Ayn Rand says, ¨A man thinks and works alone. A man cannot rob, exploit, or rule -alone(...) they imply dependence and are the province of the second-hander.¨ Equality thinks and acts in his own way, rebelling against everything he’s ever known. His struggle is real, from being beaten until he is numb to harsh words thrown his way, but no matter what happens to him, he thinks about what could benefit the future and give men the rights that should have never been taken from
Roark uses strong imagery to express the disgust he feels for the second-hander. Thus, the esteem he has for himself and the fact that he refuses to compromise make him a selfish man. To conclude, despite society's belief that Roark is a selfless man, who believes in a greater idea, he has proven to be a selfish man, through the motivation for his actions and his opinion of selfishness. He condemns the selfless man to being a "parasite", a man without a soul. The selfless man has no ego.
Although man looks l... ... middle of paper ... ...ets by ok with a mixture of traits and those who are good die without any reward, having made sacrifices for others. By inborn nature one possesses the desire of the ear & eye even though it may sound like beauty . if the tendencies are met, lewdness and the licentiousness result but the pattern and order of the modesty and righteousness may appear. therefore man must follow his nature and his feelings will have a predictable result in strife and rapacity combined with rising and disorder and that would end the violence. so there must the civilizing influence of some teachers and laws and also guidance of success, even though it may result in the difference and compliance combined with the way and order ,end in discipline .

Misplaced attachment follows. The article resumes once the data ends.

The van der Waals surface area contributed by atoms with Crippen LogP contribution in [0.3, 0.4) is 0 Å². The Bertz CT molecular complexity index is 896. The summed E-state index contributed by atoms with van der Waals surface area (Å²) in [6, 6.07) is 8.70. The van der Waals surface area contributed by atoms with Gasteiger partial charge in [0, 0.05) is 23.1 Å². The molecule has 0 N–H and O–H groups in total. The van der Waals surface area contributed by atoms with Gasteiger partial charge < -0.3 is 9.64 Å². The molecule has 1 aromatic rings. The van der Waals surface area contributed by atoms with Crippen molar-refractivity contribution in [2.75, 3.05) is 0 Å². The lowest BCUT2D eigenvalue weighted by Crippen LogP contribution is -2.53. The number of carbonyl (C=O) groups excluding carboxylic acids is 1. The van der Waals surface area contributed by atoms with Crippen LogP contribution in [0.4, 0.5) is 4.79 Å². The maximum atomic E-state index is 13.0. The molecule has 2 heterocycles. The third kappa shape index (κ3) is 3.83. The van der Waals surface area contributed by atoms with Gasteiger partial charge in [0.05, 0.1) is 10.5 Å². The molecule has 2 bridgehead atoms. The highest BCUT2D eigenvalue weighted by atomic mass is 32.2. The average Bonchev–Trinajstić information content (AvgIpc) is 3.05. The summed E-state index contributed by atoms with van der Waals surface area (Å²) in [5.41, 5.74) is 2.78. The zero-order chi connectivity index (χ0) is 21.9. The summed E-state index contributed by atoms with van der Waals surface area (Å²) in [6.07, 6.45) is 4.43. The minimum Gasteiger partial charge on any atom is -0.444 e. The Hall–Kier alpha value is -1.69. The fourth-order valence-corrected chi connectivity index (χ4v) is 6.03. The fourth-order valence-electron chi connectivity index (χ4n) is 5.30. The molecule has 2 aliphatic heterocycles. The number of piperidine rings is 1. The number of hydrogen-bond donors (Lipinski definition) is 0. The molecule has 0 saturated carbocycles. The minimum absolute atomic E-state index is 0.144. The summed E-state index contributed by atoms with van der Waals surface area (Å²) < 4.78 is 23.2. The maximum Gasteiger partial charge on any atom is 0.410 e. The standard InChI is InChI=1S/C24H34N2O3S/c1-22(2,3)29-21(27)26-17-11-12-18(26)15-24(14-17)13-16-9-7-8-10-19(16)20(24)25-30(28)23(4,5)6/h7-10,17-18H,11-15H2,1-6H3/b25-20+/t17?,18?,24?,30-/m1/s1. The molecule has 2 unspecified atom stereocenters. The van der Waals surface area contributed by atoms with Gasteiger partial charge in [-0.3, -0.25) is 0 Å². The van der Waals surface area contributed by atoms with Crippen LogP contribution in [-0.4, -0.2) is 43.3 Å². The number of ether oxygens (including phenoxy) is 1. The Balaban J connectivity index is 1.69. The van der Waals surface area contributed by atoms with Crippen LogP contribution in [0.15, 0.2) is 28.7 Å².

As for Peter Keating his definition of selfishness is doing everything for oneself and not worrying about who they are hurting or using. The novel is a constant war between altruism and egotism. Howard Roark is a true egoist, he has no desire to be involved in others business, he just wants to live up to his ideals and morals for architecture. On the other hand there is Toohey, who is what we would describe as a second-hander. He uses altruism to make men believe they need to live for others and put others before themselves.
He also may be pointing out that our society is actually honorable like a father and should take the responsibility of individuals, like a father would a son, instead of trying to eliminate them which a father should never do. The last sentence reads, " To assert in any case, that a person must be absolutely cut off from society because he or she is absolutely evil amounts to saying that society is absolutely good, and no one in their right mind would believe this today…" Here Camus is saying that an absolutely evil person is cut from society and the society is portraying itself as absolutely good. Camus is also saying that society can not, in any ones right mind, pass for being absolutely good. I would have to agree with this point. It is only obvious that our society would not pass for being absolutely good because no matter what we choose to do as a society, there will always be some people that do and do not agree.